Post-pandemic, consumers are looking for affordable rents and home prices, which in turn will limit home price appreciation and rent growth. Millennials aged 26 to 35 are in the prime first-time homebuyer age and need affordable housing despite the slight increase in mortgage rates to 2.9%. Rising rents, as high as 7.1%, will further drive millennials to purchase homes.
The markets for home purchases and apartment rentals are usually polar opposites of each other. When the rental market is strong, the housing market is soft, and vice versa. The pandemic created a desire for more space, as more people adopted a work-from-home model. This directly affects the rental and housing market, driving them to record highs.
Inflation is expected to continue above the trend and will likely decrease as the year progresses. The majority of the Federal Reserve members predict three interest rate hikes in 2022. They also expect that the increased interest rates will help fight inflation.
Long-term real estate interests will remain low, providing attractive financing conditions for investors. The consumer price index rose to an all-time high in 30 years. However, this does not account for the unpredictable swings during the pandemic’s short period.
The bottlenecks in the supply chain are still present and will continue to be for some time. The shortages in key commodities and goods are likely to continue and fuel high prices in the middle of the year. However, things are likely to cool down towards the end of the year.
Self-storage outperformed expectations during the pandemic with an average profit margin of 41%, higher than other real estate niches. The increased strength in the apartment and housing markets positively affects self-storage.
Due to the pandemic, more and more people needed to move stuff out to create space for study and work-at-home situations. Further, millennials are starting families, meaning an increasing number of people will look into self-storage. The same goes for college graduates living in cities where living space is at a premium. Thus, before getting into real estate one might want to get complete understanding of several tax benefits like 1031 exchange process to further save money on the profits and investments.
During the height of the pandemic, business-related travel halted, with most meetings and conventions moving online. Hotels, entertainment, and restaurants catering to business meetings can expect a recovery in 2022.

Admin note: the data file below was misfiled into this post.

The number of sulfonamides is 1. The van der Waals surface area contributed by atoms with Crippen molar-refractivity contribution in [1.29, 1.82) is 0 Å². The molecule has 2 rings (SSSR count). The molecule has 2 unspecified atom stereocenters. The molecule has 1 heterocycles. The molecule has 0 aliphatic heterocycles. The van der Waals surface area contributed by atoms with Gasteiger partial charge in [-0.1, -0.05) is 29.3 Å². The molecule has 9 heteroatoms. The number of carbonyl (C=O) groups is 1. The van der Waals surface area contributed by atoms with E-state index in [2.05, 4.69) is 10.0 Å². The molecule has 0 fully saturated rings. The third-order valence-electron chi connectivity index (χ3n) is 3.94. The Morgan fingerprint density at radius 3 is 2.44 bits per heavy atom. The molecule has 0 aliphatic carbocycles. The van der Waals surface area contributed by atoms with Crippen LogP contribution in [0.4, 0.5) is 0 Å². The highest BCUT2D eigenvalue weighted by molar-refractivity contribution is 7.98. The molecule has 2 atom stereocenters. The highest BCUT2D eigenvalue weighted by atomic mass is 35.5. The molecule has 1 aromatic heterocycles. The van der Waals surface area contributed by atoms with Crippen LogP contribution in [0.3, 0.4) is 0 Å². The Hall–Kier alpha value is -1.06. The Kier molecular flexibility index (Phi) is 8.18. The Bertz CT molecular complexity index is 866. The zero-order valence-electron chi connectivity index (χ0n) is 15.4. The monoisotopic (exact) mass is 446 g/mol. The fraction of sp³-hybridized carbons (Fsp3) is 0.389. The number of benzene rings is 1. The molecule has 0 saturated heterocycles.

Selling a new product or closing a major deal is always best done in a face-to-face meeting, thus increasing the need for hotels, meeting spaces, and entertainment spots.
An overarching trend is the migration of urban user to decongested areas, leaving vast office spaces unused. To utilize the available urban spaces and provide better value, commercial real estate investors will likely turn to mixed-use developments.
That way, commercial developers can stem the tide towards residential properties by having all amenities, such as retail, commercial, and residential properties all under one roof. Mixed-use developments sound the best way to attract a new market.
Digital communications surged during the pandemic since people relied on them for work, e-commerce, and entertainment. Even as the economy opens, people continue to rely on digital communications because of the conveniences they offer.
This leads to a demand for cell towers, data centers, and logistics facilities, which counts as growth in commercial real estate.
What the market has reaffirmed is that nothing stays static forever, so there is some wisdom in moving with the times. Currently, companies are hesitant to commit to long-term leases, hence the shift towards shorter-term leases.
Further, as employees seem to prefer the hybrid working model, it makes sense to opt for small working areas, or even smaller ones situated closer to workers’ residential areas. So investors are likely to target smaller suburban offices.
While interest rates are set to rise during the year, it doesn’t create much of a worry for commercial real estate players as they expect a commensurate rise in the economy. Also, a few top commercial real estate management companies smoothen the process for investors to get through the hustles involved. That said, some of the trends you should expect from the commercial real estate market include a rise in hospitality spaces, workspaces, and brick-and-mortar retail spaces.
Like any other investment, multifamily properties pose some risks for their investors. It’s not as risky as investing in the stock market, but considering the amounts involved, a multifamily investment can easily eat into your finances if it goes bust.